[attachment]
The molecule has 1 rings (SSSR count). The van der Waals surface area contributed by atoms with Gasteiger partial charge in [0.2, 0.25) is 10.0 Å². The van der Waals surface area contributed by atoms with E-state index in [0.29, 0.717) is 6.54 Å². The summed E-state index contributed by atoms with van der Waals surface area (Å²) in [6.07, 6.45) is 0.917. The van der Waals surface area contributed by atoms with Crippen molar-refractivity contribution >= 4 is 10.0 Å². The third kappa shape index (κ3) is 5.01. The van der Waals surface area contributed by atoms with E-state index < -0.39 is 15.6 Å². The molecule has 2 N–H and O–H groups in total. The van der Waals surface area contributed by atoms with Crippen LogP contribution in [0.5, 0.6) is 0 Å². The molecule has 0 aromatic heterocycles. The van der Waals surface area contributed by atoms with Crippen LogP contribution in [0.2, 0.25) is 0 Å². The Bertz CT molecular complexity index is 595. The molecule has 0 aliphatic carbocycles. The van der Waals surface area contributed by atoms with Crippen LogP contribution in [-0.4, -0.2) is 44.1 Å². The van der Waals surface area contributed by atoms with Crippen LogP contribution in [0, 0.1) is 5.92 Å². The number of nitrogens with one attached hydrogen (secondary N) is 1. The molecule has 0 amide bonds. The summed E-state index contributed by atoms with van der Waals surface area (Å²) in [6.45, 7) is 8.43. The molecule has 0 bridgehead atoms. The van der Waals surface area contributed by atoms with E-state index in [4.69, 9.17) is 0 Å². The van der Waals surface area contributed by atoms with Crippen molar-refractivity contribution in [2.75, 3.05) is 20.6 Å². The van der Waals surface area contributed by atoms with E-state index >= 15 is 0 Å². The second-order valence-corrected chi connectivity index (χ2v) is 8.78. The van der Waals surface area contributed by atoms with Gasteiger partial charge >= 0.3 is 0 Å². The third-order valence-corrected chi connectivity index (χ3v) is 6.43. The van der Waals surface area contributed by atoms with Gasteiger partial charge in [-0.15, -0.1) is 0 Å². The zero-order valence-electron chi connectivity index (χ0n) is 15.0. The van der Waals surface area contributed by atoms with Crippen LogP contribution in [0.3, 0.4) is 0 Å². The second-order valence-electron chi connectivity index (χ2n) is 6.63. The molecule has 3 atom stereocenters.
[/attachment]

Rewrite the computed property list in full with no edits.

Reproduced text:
The molecule has 1 rings (SSSR count). The van der Waals surface area contributed by atoms with Gasteiger partial charge in [0.2, 0.25) is 10.0 Å². The van der Waals surface area contributed by atoms with E-state index in [0.29, 0.717) is 6.54 Å². The summed E-state index contributed by atoms with van der Waals surface area (Å²) in [6.07, 6.45) is 0.917. The van der Waals surface area contributed by atoms with Crippen molar-refractivity contribution >= 4 is 10.0 Å². The third kappa shape index (κ3) is 5.01. The van der Waals surface area contributed by atoms with E-state index < -0.39 is 15.6 Å². The molecule has 2 N–H and O–H groups in total. The van der Waals surface area contributed by atoms with Crippen LogP contribution in [0.5, 0.6) is 0 Å². The molecule has 0 aromatic heterocycles. The van der Waals surface area contributed by atoms with Crippen LogP contribution in [0.2, 0.25) is 0 Å². The Bertz CT molecular complexity index is 595. The molecule has 0 aliphatic carbocycles. The van der Waals surface area contributed by atoms with Crippen LogP contribution in [-0.4, -0.2) is 44.1 Å². The van der Waals surface area contributed by atoms with Crippen LogP contribution in [0, 0.1) is 5.92 Å². The number of nitrogens with one attached hydrogen (secondary N) is 1. The molecule has 0 amide bonds. The summed E-state index contributed by atoms with van der Waals surface area (Å²) in [6.45, 7) is 8.43. The molecule has 0 bridgehead atoms. The van der Waals surface area contributed by atoms with E-state index in [4.69, 9.17) is 0 Å². The van der Waals surface area contributed by atoms with Crippen molar-refractivity contribution in [2.75, 3.05) is 20.6 Å². The van der Waals surface area contributed by atoms with E-state index >= 15 is 0 Å². The second-order valence-corrected chi connectivity index (χ2v) is 8.78. The van der Waals surface area contributed by atoms with Gasteiger partial charge >= 0.3 is 0 Å². The third-order valence-corrected chi connectivity index (χ3v) is 6.43. The van der Waals surface area contributed by atoms with Gasteiger partial charge in [-0.15, -0.1) is 0 Å². The zero-order valence-electron chi connectivity index (χ0n) is 15.0. The van der Waals surface area contributed by atoms with Crippen LogP contribution in [0.3, 0.4) is 0 Å². The second-order valence-electron chi connectivity index (χ2n) is 6.63. The molecule has 3 atom stereocenters.